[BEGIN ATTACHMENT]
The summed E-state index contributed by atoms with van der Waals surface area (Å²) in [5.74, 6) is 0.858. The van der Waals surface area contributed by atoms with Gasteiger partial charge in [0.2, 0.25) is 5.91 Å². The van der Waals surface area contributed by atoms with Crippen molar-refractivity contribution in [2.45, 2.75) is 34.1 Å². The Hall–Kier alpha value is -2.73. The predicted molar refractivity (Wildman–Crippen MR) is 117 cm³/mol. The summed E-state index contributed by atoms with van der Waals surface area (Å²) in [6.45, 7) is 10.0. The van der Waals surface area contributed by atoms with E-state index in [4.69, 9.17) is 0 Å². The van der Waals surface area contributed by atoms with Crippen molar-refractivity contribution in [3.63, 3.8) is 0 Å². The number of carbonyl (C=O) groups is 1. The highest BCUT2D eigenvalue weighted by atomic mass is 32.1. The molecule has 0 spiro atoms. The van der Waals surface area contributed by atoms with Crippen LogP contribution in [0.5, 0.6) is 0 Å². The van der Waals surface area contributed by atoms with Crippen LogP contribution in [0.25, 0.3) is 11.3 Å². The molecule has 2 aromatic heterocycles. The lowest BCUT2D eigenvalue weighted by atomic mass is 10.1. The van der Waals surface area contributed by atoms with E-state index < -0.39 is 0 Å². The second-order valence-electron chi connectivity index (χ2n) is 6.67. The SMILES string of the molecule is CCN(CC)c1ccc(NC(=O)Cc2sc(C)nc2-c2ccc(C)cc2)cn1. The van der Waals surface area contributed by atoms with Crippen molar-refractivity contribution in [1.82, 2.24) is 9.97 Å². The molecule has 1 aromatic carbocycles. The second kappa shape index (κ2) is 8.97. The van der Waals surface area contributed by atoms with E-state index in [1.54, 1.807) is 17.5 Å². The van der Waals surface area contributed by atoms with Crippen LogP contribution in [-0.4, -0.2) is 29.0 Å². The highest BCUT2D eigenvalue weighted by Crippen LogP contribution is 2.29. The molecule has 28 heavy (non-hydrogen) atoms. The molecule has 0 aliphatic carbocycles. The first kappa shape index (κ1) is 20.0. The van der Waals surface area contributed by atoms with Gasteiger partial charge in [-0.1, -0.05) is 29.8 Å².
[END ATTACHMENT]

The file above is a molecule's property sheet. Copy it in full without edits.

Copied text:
The summed E-state index contributed by atoms with van der Waals surface area (Å²) in [5.74, 6) is 0.858. The van der Waals surface area contributed by atoms with Gasteiger partial charge in [0.2, 0.25) is 5.91 Å². The van der Waals surface area contributed by atoms with Crippen molar-refractivity contribution in [2.45, 2.75) is 34.1 Å². The Hall–Kier alpha value is -2.73. The predicted molar refractivity (Wildman–Crippen MR) is 117 cm³/mol. The summed E-state index contributed by atoms with van der Waals surface area (Å²) in [6.45, 7) is 10.0. The van der Waals surface area contributed by atoms with E-state index in [4.69, 9.17) is 0 Å². The van der Waals surface area contributed by atoms with Crippen molar-refractivity contribution in [3.63, 3.8) is 0 Å². The number of carbonyl (C=O) groups is 1. The highest BCUT2D eigenvalue weighted by atomic mass is 32.1. The molecule has 0 spiro atoms. The van der Waals surface area contributed by atoms with Crippen LogP contribution in [0.5, 0.6) is 0 Å². The van der Waals surface area contributed by atoms with Crippen LogP contribution in [0.25, 0.3) is 11.3 Å². The molecule has 2 aromatic heterocycles. The lowest BCUT2D eigenvalue weighted by atomic mass is 10.1. The van der Waals surface area contributed by atoms with E-state index < -0.39 is 0 Å². The second-order valence-electron chi connectivity index (χ2n) is 6.67. The SMILES string of the molecule is CCN(CC)c1ccc(NC(=O)Cc2sc(C)nc2-c2ccc(C)cc2)cn1. The van der Waals surface area contributed by atoms with Crippen molar-refractivity contribution in [1.82, 2.24) is 9.97 Å². The molecule has 1 aromatic carbocycles. The second kappa shape index (κ2) is 8.97. The van der Waals surface area contributed by atoms with E-state index in [1.54, 1.807) is 17.5 Å². The van der Waals surface area contributed by atoms with Crippen LogP contribution in [-0.4, -0.2) is 29.0 Å². The highest BCUT2D eigenvalue weighted by Crippen LogP contribution is 2.29. The molecule has 28 heavy (non-hydrogen) atoms. The molecule has 0 aliphatic carbocycles. The first kappa shape index (κ1) is 20.0. The van der Waals surface area contributed by atoms with Gasteiger partial charge in [-0.1, -0.05) is 29.8 Å².